I’ve been mounting and dealing with tires for decades now. Sometimes in perfect situations, sometimes in miserable situations.
Tires are, unfortunately, something almost everyone with a land based vehicle will have to deal with, at one time or another. (Those of you with tracked vehicles, hovercraft, etc…pipe down).
Not only having a deserved reputation for being a bit fragile, you also have to take into account things like tire size, gearing changes, offsets, caliper clearance issues for the wheels, what size wheel, and on and on. Seems endless.
But in this post we’re going to talk about a tire situation that many folks running campers, bug out vehicles, or your various other survival wheels will have to deal with.
What happens when you roll that tire off the rim while doing a turn, and having the tire aired down or partially deflated due to damage? Once you pull over and assess the tire, whether or not it needs repair, then it comes time to remount the rubber…and therein lies the rub.
Large tires can be a royal pain to re-seat. Depending on how old the tire is, how hot or cold the rubber is, wheel size and a few other variables, your tire might self seat itself on the wheel rim, or you might see a large gap between one edge while the other edge is solidly on the wheel. Usually you’ll see this kind of situation when you’re running over-sized wheels and tires, but you can sometimes see it with stock units too.
So you’re in a situation where you need to re-seat a tire.
How do you do that?
Old school tried and true methods like running a strap over the outer diameter of the tire and cinching it down sometimes works. If the rubber is old, or the tire/rim gap is too large, or the tire is simply too resistant, that doesn’t work. It’s always worth a try though.
Another good old method is to spray some ether or gas into the tire, wait for it to vaporize a bit, and then flick a match into the tire. This results in a minor explosion, that hopefully re-seats the tire. If it’s not done right, it results in one of two things – the tire doesn’t re-seat, or the alternative, the tire explodes. Which can be lethal, by the way. This is one of those methods you need to practice, but the problem is the practice can lead to some unwanted results, like losing an arm, or for that matter, decapitation of bystanders.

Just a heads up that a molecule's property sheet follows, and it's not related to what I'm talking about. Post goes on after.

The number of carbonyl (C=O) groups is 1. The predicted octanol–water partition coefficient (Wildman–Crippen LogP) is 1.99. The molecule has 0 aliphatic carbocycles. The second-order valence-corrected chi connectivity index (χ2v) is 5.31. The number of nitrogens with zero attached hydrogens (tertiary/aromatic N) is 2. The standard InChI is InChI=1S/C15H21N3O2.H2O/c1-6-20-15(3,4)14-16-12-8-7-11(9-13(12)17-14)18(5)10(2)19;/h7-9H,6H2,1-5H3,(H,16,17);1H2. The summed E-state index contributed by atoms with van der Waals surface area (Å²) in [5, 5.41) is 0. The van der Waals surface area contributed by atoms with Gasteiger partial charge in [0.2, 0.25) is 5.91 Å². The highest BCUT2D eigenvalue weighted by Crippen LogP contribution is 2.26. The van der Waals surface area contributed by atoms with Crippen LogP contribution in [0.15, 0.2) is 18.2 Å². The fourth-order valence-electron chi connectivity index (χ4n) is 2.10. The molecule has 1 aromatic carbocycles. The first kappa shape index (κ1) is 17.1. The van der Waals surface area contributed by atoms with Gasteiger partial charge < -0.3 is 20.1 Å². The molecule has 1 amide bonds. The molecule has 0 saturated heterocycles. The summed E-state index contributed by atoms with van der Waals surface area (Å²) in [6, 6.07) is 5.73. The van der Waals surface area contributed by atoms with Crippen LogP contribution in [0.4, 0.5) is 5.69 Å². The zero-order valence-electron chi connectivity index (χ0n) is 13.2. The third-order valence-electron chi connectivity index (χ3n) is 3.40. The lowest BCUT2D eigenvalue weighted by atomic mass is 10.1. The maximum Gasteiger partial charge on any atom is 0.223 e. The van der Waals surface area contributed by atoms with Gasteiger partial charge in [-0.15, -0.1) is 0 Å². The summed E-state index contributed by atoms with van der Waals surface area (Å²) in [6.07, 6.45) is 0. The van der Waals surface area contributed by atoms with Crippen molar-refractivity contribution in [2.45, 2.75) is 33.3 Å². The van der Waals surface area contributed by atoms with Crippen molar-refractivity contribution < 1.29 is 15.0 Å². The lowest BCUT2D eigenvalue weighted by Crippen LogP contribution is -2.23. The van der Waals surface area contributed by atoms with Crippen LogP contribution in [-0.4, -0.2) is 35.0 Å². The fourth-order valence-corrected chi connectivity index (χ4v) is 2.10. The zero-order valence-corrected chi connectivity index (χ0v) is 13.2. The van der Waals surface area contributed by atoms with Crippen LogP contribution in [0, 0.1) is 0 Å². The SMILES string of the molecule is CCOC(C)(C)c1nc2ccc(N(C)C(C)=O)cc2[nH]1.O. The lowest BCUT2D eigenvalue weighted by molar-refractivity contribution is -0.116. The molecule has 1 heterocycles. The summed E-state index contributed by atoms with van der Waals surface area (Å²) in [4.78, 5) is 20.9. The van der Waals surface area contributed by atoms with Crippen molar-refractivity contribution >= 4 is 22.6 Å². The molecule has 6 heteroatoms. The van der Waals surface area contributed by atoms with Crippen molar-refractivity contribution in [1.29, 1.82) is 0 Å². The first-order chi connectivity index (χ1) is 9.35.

No, I’m not exaggerating.
Doing the fire and flame reseat is always a bit of a tense moment, but there’s a better tool and method out there.
Enter something called a “bead seater”. I always called them Cheetahs, but that’s also the name of one of the manufacturers, so maybe calling them a generic term is best. Basically they’re a small air tank, with a large ball valve, and a way to direct the blast of air out of the valve and into the tire. Big volume of air suddenly inflates the tire and seats the bead, and boom, job is done. Just keep your air line chucked to your tire valve and inflate away until you get to your desired pressure.
Note that you’ll still need a source of air – a good compressor, a York A/C compressor conversion works fine, or of course you can use shop air.
I had a couple of HMMWV/Humvee wheels and tires I had to mount, recently. No amount of strapping did a damned thing. So I bit the bullet and added to my personal tool kit, and bought a bead seater off of Amazon. Not as pricy as a Kentool, or a real Cheetah, but I’m pretty sure it is 99% of those, and at better than half their price. Pumped up to 80psi, and it took first tries on both tires to pop them right onto the bead. I should have bought the darned thing decades ago, would have saved me a hundred hours or so over the years, without a doubt.
This is the model I bought, and I think I’ll be buying another one, just to keep on the truck. Highly recommended!